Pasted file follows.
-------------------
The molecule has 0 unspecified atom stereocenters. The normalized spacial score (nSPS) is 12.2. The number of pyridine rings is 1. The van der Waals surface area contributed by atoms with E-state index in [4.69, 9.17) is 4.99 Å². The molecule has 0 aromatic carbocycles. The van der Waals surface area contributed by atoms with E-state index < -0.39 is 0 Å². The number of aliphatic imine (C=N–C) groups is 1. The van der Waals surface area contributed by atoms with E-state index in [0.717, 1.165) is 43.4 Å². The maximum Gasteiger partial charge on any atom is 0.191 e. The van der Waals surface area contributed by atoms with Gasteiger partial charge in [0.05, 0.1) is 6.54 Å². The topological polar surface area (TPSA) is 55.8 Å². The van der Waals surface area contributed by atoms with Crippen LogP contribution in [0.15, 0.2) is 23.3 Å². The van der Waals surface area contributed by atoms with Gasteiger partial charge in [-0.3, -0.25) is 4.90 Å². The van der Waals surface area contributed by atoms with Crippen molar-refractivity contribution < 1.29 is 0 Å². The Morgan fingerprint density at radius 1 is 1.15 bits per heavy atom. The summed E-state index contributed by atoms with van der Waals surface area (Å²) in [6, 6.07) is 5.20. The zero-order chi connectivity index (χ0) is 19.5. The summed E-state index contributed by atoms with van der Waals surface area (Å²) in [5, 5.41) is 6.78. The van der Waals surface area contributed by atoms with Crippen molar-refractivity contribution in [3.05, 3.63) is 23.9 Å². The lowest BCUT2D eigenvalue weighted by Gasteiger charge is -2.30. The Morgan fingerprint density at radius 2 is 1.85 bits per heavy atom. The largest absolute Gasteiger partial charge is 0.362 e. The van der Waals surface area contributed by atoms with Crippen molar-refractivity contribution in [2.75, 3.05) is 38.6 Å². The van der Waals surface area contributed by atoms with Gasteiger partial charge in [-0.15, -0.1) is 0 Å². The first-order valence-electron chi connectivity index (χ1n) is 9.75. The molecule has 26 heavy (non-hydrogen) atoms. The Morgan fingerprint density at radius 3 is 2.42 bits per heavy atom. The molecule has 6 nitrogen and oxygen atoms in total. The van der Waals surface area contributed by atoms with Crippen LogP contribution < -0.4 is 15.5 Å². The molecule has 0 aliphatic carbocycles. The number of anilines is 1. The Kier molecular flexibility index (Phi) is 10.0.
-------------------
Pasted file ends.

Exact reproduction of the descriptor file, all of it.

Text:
The molecule has 0 unspecified atom stereocenters. The normalized spacial score (nSPS) is 12.2. The number of pyridine rings is 1. The van der Waals surface area contributed by atoms with E-state index in [4.69, 9.17) is 4.99 Å². The molecule has 0 aromatic carbocycles. The van der Waals surface area contributed by atoms with E-state index < -0.39 is 0 Å². The number of aliphatic imine (C=N–C) groups is 1. The van der Waals surface area contributed by atoms with E-state index in [0.717, 1.165) is 43.4 Å². The maximum Gasteiger partial charge on any atom is 0.191 e. The van der Waals surface area contributed by atoms with Gasteiger partial charge in [0.05, 0.1) is 6.54 Å². The topological polar surface area (TPSA) is 55.8 Å². The van der Waals surface area contributed by atoms with Crippen LogP contribution in [0.15, 0.2) is 23.3 Å². The van der Waals surface area contributed by atoms with Gasteiger partial charge in [-0.3, -0.25) is 4.90 Å². The van der Waals surface area contributed by atoms with Crippen molar-refractivity contribution < 1.29 is 0 Å². The Morgan fingerprint density at radius 1 is 1.15 bits per heavy atom. The summed E-state index contributed by atoms with van der Waals surface area (Å²) in [6, 6.07) is 5.20. The zero-order chi connectivity index (χ0) is 19.5. The summed E-state index contributed by atoms with van der Waals surface area (Å²) in [5, 5.41) is 6.78. The van der Waals surface area contributed by atoms with Crippen molar-refractivity contribution in [3.05, 3.63) is 23.9 Å². The lowest BCUT2D eigenvalue weighted by Gasteiger charge is -2.30. The Morgan fingerprint density at radius 2 is 1.85 bits per heavy atom. The largest absolute Gasteiger partial charge is 0.362 e. The van der Waals surface area contributed by atoms with Crippen molar-refractivity contribution in [2.75, 3.05) is 38.6 Å². The van der Waals surface area contributed by atoms with Gasteiger partial charge in [-0.15, -0.1) is 0 Å². The first-order valence-electron chi connectivity index (χ1n) is 9.75. The molecule has 26 heavy (non-hydrogen) atoms. The Morgan fingerprint density at radius 3 is 2.42 bits per heavy atom. The molecule has 6 nitrogen and oxygen atoms in total. The van der Waals surface area contributed by atoms with Crippen LogP contribution < -0.4 is 15.5 Å². The molecule has 0 aliphatic carbocycles. The number of anilines is 1. The Kier molecular flexibility index (Phi) is 10.0.